Miss World Caribbean 2014

Rafieya Husain also copped the Beauty with a Purpose Award of the Miss World 2014. Huge accomplishment for the Guyanese Diaspora and Guyana!!!

Rafieya Husain

Rafieya Husain – Placed in top 10 – Miss World 2014

Rafieya HUSAIN (Guyana) – Placed in the top 10! Huge!!!

Rafieya HUSAIN (Guyana) – in top 10 at Miss World 2014

Rafieya Husain

Rafieya Husain – Placed in top 10 – Miss World 2014

Miss World 2014 – Crowning Moment – Miss South Africa – YouTube

Miss World 2014 – Crowning Moment – Miss South Africa – YouTube.

Prorogation of Parliament

Prem Misir notes: The Constitution of Guyana allows for General and Regional Elections every five (5) years, and there generally is no disagreement on the invocation of this constitutional provision. Yet when there was the recent prorogation of Parliament, another constitutional provision, the combined Opposition forces continue to lambaste the President for effecting this proclamation. The combined Opposition forces still opine that the prorogation should not have been proclaimed because it removes the voice of the people. But the combined Opposition forces are up in arms largely because they perceive prorogation as an attempt to thwart their strategy to bring down the PPP/C Government through some anti-government parliamentary no-confidence motion. Yet, in the eyes of the Government, prorogation was and still is an attempt to enable some dialog among the parliamentary groups, to revisit concerns with fresh insights. And history will record this 10th Parliament as the probably the worst in Guyana’s political history, as it was not a performance-based Parliament. And it should be made quite clear that prorogation is a constitutional provision that can be invoked by any government, if necessary. The prorogation of Parliament was not an illegal act!!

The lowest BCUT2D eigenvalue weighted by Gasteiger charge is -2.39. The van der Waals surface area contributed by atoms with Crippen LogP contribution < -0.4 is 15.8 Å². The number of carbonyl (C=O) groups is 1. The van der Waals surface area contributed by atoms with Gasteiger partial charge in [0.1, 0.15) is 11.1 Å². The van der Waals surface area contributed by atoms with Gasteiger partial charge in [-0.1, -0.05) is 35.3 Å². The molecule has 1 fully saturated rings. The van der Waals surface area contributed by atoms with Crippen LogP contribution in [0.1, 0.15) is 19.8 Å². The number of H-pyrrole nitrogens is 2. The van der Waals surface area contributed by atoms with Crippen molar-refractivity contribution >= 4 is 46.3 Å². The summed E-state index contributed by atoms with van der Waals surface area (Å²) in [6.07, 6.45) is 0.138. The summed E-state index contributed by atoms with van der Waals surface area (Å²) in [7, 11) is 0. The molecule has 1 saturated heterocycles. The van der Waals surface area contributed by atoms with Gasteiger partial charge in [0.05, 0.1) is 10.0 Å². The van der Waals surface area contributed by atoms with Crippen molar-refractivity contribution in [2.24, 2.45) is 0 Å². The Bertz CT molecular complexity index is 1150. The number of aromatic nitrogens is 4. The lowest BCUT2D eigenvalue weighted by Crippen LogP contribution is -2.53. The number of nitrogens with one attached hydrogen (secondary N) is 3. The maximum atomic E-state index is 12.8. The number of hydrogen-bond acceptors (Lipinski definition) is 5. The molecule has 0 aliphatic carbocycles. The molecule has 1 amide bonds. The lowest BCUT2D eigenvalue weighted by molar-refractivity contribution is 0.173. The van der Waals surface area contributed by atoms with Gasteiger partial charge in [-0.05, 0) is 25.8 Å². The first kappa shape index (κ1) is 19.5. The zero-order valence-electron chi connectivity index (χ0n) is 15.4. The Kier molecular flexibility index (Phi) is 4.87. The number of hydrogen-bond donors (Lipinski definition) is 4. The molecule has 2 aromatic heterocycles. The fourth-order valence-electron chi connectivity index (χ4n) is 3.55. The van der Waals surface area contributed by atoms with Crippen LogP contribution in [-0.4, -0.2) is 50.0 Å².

Partner Notification as a Prevention Strategy


Partner Notification as a Prevention Strategy:

A Social System Perspective

Part 3


This paper was published: Misir, P., 1999. AIDS PATIENT CARE and STDs, 13(6), pp.327-334.

Stigmatization and discrimination continue to negatively affect the victims of AIDS. Stigma is a mark of social disgrace that places the infected person apart from those who see themselves as “normal.” Goffman14 perceives the stigmatized individual as having a “spoiled identity” due to negative evaluations by others. Persons consumed by AIDS are seen as having a spoiled identity by some sections of the population considered to be normal. Legislation on its own will not reduce the stigma experienced by people with AIDS.

The AIDS stigmatized image is reinforced by incorrect information. This misrepresentation and mythology of the disease need disclosure discussion, and clarification; they should not be incorporated as the basis for social policies. Stigma can be reduced by “normalizing” the illness. Attempts can also be made to show that not only “deviants” contact HIV. Conrad15 points out that “we need to develop policies that focus on changing the image of AIDS and confront directly the stigma, resistance to information, and the unnecessary fears of the disease. Given the social meaning of AIDS, this will not be easy.” One needs to believe, however it can be done. Partner notification programs will be much more successful if the stigmatized images of AIDS are reduced or eliminated.